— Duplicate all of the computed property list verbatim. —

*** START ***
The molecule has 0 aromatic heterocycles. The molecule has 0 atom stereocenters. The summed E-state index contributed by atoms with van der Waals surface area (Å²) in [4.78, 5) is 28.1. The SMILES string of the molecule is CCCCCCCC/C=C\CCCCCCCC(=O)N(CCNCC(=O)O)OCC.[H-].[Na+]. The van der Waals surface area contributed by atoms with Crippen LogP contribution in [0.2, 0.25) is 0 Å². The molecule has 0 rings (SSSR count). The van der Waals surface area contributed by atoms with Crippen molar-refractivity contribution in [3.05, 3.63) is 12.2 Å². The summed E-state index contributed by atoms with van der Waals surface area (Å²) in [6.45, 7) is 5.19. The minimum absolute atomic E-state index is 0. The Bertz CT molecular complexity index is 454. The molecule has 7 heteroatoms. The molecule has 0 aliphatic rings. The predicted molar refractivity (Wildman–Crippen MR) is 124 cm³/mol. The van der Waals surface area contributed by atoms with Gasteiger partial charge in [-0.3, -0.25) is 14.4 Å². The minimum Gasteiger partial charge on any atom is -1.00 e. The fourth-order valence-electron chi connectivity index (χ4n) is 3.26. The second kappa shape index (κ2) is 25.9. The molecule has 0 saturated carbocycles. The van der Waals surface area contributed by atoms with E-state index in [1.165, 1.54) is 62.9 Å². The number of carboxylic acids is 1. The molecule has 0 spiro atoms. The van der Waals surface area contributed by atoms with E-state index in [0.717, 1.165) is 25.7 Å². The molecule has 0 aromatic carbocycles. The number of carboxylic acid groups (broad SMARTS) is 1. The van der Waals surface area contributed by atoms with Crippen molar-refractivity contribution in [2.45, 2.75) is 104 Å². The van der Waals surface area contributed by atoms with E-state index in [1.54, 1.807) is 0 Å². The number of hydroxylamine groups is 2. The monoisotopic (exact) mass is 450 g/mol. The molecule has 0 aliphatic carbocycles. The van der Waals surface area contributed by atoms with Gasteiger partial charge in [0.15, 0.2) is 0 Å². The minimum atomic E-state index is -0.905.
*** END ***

The molecule has 0 aromatic heterocycles. The molecule has 0 atom stereocenters. The summed E-state index contributed by atoms with van der Waals surface area (Å²) in [4.78, 5) is 28.1. The SMILES string of the molecule is CCCCCCCC/C=C\CCCCCCCC(=O)N(CCNCC(=O)O)OCC.[H-].[Na+]. The van der Waals surface area contributed by atoms with Crippen LogP contribution in [0.2, 0.25) is 0 Å². The molecule has 0 rings (SSSR count). The van der Waals surface area contributed by atoms with Crippen molar-refractivity contribution in [3.05, 3.63) is 12.2 Å². The summed E-state index contributed by atoms with van der Waals surface area (Å²) in [6.45, 7) is 5.19. The minimum absolute atomic E-state index is 0. The Bertz CT molecular complexity index is 454. The molecule has 7 heteroatoms. The molecule has 0 aliphatic rings. The predicted molar refractivity (Wildman–Crippen MR) is 124 cm³/mol. The van der Waals surface area contributed by atoms with Gasteiger partial charge in [-0.3, -0.25) is 14.4 Å². The minimum Gasteiger partial charge on any atom is -1.00 e. The fourth-order valence-electron chi connectivity index (χ4n) is 3.26. The second kappa shape index (κ2) is 25.9. The molecule has 0 saturated carbocycles. The van der Waals surface area contributed by atoms with E-state index in [1.165, 1.54) is 62.9 Å². The number of carboxylic acids is 1. The molecule has 0 spiro atoms. The van der Waals surface area contributed by atoms with E-state index in [0.717, 1.165) is 25.7 Å². The molecule has 0 aromatic carbocycles. The number of carboxylic acid groups (broad SMARTS) is 1. The van der Waals surface area contributed by atoms with Crippen molar-refractivity contribution in [2.45, 2.75) is 104 Å². The van der Waals surface area contributed by atoms with E-state index in [1.54, 1.807) is 0 Å². The number of hydroxylamine groups is 2. The monoisotopic (exact) mass is 450 g/mol. The molecule has 0 aliphatic carbocycles. The van der Waals surface area contributed by atoms with Gasteiger partial charge in [0.15, 0.2) is 0 Å². The minimum atomic E-state index is -0.905.